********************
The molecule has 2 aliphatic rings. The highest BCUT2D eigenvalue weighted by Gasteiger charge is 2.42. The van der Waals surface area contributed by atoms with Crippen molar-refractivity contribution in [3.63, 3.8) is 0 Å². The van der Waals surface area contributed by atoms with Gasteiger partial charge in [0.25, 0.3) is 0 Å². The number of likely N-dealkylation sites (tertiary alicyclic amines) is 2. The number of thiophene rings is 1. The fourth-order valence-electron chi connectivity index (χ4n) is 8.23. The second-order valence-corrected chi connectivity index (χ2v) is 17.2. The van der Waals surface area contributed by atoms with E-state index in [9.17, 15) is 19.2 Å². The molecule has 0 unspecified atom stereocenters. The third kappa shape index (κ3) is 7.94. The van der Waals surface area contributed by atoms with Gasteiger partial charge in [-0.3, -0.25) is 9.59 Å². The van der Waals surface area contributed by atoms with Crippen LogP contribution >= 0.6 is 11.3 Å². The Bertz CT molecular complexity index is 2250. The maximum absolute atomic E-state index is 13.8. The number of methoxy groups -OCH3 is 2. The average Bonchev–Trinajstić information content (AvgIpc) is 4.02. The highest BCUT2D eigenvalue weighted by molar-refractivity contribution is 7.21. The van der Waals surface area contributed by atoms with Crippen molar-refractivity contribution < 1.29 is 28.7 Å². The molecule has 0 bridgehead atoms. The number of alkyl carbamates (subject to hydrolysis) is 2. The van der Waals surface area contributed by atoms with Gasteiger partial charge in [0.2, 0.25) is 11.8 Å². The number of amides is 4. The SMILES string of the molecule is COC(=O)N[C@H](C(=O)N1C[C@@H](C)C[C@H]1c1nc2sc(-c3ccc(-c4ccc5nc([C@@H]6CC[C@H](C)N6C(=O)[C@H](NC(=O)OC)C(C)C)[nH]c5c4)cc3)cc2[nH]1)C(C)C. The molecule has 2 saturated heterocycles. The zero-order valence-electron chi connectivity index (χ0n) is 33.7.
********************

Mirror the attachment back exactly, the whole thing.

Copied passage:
The molecule has 2 aliphatic rings. The highest BCUT2D eigenvalue weighted by Gasteiger charge is 2.42. The van der Waals surface area contributed by atoms with Crippen molar-refractivity contribution in [3.63, 3.8) is 0 Å². The van der Waals surface area contributed by atoms with Gasteiger partial charge in [0.25, 0.3) is 0 Å². The number of likely N-dealkylation sites (tertiary alicyclic amines) is 2. The number of thiophene rings is 1. The fourth-order valence-electron chi connectivity index (χ4n) is 8.23. The second-order valence-corrected chi connectivity index (χ2v) is 17.2. The van der Waals surface area contributed by atoms with E-state index in [9.17, 15) is 19.2 Å². The molecule has 0 unspecified atom stereocenters. The third kappa shape index (κ3) is 7.94. The van der Waals surface area contributed by atoms with Gasteiger partial charge in [-0.3, -0.25) is 9.59 Å². The van der Waals surface area contributed by atoms with Crippen LogP contribution >= 0.6 is 11.3 Å². The Bertz CT molecular complexity index is 2250. The maximum absolute atomic E-state index is 13.8. The number of methoxy groups -OCH3 is 2. The average Bonchev–Trinajstić information content (AvgIpc) is 4.02. The highest BCUT2D eigenvalue weighted by molar-refractivity contribution is 7.21. The van der Waals surface area contributed by atoms with Crippen molar-refractivity contribution < 1.29 is 28.7 Å². The molecule has 0 bridgehead atoms. The number of alkyl carbamates (subject to hydrolysis) is 2. The van der Waals surface area contributed by atoms with Gasteiger partial charge in [0.2, 0.25) is 11.8 Å². The number of amides is 4. The SMILES string of the molecule is COC(=O)N[C@H](C(=O)N1C[C@@H](C)C[C@H]1c1nc2sc(-c3ccc(-c4ccc5nc([C@@H]6CC[C@H](C)N6C(=O)[C@H](NC(=O)OC)C(C)C)[nH]c5c4)cc3)cc2[nH]1)C(C)C. The molecule has 2 saturated heterocycles. The zero-order valence-electron chi connectivity index (χ0n) is 33.7.